Order Requires NYC BOE to Provide Affidavit Ballots to Purged Voters
WASHINGTON, D.C., November 5, 2016 – Following a hearing in a lawsuit seeking emergency relief for voters purged from the registration rolls in New York City, a federal judge ordered Friday night that the New York City Board of Elections must require poll workers across New York City to provide affidavit ballots to individuals who believe they were registered to vote but whose names do not appear on the registration rolls. Those affidavit ballots may be counted. The lawsuit, brought by the Lawyers’ Committee for Civil Rights Under Law (Lawyers’ Committee), LatinoJustice PRLDEF and the law firm of Dechert LLP, against the New York City Board of Elections (NYC BOE) was filed in federal court in the Eastern District of New York on behalf of Common Cause and individual plaintiffs, which challenged the NYC BOE’s premature removal of voters from the registration rolls, as violating the National Voter Registration Act.
After oral argument on the plaintiffs’ motion before Judge Nicholas Garaufis, the court approved an agreement granting plaintiffs’ requested relief providing that any voter who believes that they are registered to vote in New York City, but does not appear on the rolls, may vote this Election Day by affidavit ballot. The NYC BOE agreed to alert voters who may have been improperly purged that they have the right to cast an affidavit ballot and that those ballots may be counted after the election. The NYC BOE also agreed to take corrective action including issuance of instructions to poll workers on the new requirements, providing notice to voters regarding the new rules by posting notice on the NYBOE website, issuing a press release, and alerting people by way of the city’s voting hotline. The BOE will provide additional guidance to poll workers prior to Election Day.
“The NYC Board of Elections has maintained a policy of purging voters from the rolls in violation of the National Voter Registration Act,” said Kristen Clarke, president and executive director of the Lawyers’ Committee for Civil Rights Under Law. “Across the country we are seeing officials purge legitimately registered voters from the rolls despite the prohibitions contained within federal law. We will continue to fight against these policies to ensure that the rights of voters are preserved.”
“Yesterday’s Court Order provides necessary assurance that any eligible New Yorker who finds that their name does not appear in the poll book is entitled to an Affidavit Ballot, and that they must be advised that they will receive notice as to whether the ballot is ultimately counted,” said Joanna Cuevas Ingram, associate counsel for LatinoJustice PRLDEF. “While we were able to ensure these requirements will be communicated to the public, as well as immediately to all 36,000+ NYC poll workers, it remains to be seen whether voters who were improperly removed from the rolls will have their ballots counted.”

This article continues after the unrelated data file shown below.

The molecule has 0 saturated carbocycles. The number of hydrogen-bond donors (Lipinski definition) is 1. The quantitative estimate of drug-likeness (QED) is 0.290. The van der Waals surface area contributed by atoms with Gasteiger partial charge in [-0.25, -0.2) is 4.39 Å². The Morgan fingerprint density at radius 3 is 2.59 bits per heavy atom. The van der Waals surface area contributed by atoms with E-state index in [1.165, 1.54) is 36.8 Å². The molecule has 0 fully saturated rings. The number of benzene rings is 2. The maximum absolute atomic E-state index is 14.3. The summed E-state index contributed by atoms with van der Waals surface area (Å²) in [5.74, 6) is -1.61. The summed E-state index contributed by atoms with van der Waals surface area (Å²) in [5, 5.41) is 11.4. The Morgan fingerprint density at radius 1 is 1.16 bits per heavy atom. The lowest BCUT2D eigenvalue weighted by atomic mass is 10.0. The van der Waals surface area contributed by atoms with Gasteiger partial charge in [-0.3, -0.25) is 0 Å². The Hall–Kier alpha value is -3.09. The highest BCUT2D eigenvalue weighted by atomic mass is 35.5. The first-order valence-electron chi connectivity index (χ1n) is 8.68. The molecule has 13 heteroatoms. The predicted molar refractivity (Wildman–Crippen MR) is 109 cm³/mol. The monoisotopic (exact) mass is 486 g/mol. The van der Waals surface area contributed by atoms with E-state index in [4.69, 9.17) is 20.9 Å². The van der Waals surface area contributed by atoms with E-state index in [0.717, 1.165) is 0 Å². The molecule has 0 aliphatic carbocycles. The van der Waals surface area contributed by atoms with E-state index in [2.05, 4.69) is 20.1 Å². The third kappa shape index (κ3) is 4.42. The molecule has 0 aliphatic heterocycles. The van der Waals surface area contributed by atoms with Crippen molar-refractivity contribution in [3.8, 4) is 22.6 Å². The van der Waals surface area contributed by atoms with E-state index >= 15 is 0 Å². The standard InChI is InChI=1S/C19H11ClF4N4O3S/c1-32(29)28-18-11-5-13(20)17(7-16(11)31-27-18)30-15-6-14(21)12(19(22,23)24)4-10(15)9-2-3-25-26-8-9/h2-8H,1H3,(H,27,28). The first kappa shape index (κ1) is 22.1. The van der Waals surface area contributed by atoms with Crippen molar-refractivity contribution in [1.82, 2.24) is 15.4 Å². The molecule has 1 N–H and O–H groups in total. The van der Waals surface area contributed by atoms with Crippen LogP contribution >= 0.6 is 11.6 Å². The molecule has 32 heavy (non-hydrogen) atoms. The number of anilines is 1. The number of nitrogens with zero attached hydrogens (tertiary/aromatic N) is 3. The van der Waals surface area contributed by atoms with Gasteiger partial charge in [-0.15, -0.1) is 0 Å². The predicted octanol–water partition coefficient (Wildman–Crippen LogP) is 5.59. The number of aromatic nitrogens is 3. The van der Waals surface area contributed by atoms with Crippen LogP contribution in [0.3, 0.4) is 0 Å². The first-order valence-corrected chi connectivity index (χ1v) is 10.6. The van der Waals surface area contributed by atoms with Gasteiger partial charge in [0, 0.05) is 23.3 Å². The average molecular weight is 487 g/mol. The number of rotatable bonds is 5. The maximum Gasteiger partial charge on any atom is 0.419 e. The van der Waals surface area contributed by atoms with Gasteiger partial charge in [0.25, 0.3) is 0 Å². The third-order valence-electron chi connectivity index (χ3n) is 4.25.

“We are committed to ensuring that all eligible citizens are able to exercise the fundamental right to vote,” said Neil A. Steiner, partner, Dechert LLP. “Yesterday’s order ensures that eligible New Yorkers who have been improperly removed from the voter rolls will be able to cast a ballot and have an opportunity to have their votes counted.”
“We are grateful that we were able, with the federal court’s assistance, to reach agreement with the NYC Board of Elections to provide voters with essential information about protecting their right to vote when they have been removed from the voter rolls and to emphasize to poll workers what the correct procedure is in that circumstance,” said Susan Lerner, executive director of Common Cause/NY. “We are committed to doing everything necessary to insure that the Board’s procedures in maintaining the voter rolls fully comply with the requirements of federal law.”
About the Lawyers’ Committee
The Lawyers’ Committee for Civil Rights Under Law (Lawyers’ Committee), a nonpartisan, nonprofit organization, was formed in 1963 at the request of President John F. Kennedy to involve the private bar in providing legal services to address racial discrimination. Formed over 50 years ago, we continue our quest of “Moving America Toward Justice.” The principal mission of the Lawyers’ Committee is to secure, through the rule of law, equal justice under law, particularly in the areas of fair housing and community development; employment; voting; education; and criminal justice. For more information about the Lawyers’ Committee, visit www.lawyerscommittee.org.